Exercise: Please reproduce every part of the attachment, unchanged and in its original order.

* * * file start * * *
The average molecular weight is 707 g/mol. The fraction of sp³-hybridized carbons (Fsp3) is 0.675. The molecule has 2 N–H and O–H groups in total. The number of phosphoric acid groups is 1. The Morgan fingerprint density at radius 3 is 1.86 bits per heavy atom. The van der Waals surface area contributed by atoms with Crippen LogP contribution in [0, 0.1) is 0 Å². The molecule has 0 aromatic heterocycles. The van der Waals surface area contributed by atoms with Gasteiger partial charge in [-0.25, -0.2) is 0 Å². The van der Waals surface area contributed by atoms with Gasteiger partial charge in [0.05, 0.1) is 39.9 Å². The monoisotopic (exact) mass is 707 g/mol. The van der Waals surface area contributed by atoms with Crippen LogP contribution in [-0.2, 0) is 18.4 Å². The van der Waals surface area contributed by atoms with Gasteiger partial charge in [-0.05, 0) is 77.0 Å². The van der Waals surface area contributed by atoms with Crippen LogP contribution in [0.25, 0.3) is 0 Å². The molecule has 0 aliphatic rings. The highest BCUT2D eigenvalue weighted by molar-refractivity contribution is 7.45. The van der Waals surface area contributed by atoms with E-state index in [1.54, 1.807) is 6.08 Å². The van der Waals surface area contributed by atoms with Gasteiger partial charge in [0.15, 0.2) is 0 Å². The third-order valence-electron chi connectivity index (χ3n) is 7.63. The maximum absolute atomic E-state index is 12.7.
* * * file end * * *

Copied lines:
The average molecular weight is 707 g/mol. The fraction of sp³-hybridized carbons (Fsp3) is 0.675. The molecule has 2 N–H and O–H groups in total. The number of phosphoric acid groups is 1. The Morgan fingerprint density at radius 3 is 1.86 bits per heavy atom. The van der Waals surface area contributed by atoms with Crippen LogP contribution in [0, 0.1) is 0 Å². The molecule has 0 aromatic heterocycles. The van der Waals surface area contributed by atoms with Gasteiger partial charge in [-0.25, -0.2) is 0 Å². The van der Waals surface area contributed by atoms with Gasteiger partial charge in [0.05, 0.1) is 39.9 Å². The monoisotopic (exact) mass is 707 g/mol. The van der Waals surface area contributed by atoms with Crippen LogP contribution in [-0.2, 0) is 18.4 Å². The van der Waals surface area contributed by atoms with Gasteiger partial charge in [-0.05, 0) is 77.0 Å². The van der Waals surface area contributed by atoms with Crippen LogP contribution in [0.25, 0.3) is 0 Å². The molecule has 0 aliphatic rings. The highest BCUT2D eigenvalue weighted by molar-refractivity contribution is 7.45. The van der Waals surface area contributed by atoms with E-state index in [1.54, 1.807) is 6.08 Å². The van der Waals surface area contributed by atoms with Gasteiger partial charge in [0.15, 0.2) is 0 Å². The third-order valence-electron chi connectivity index (χ3n) is 7.63. The maximum absolute atomic E-state index is 12.7.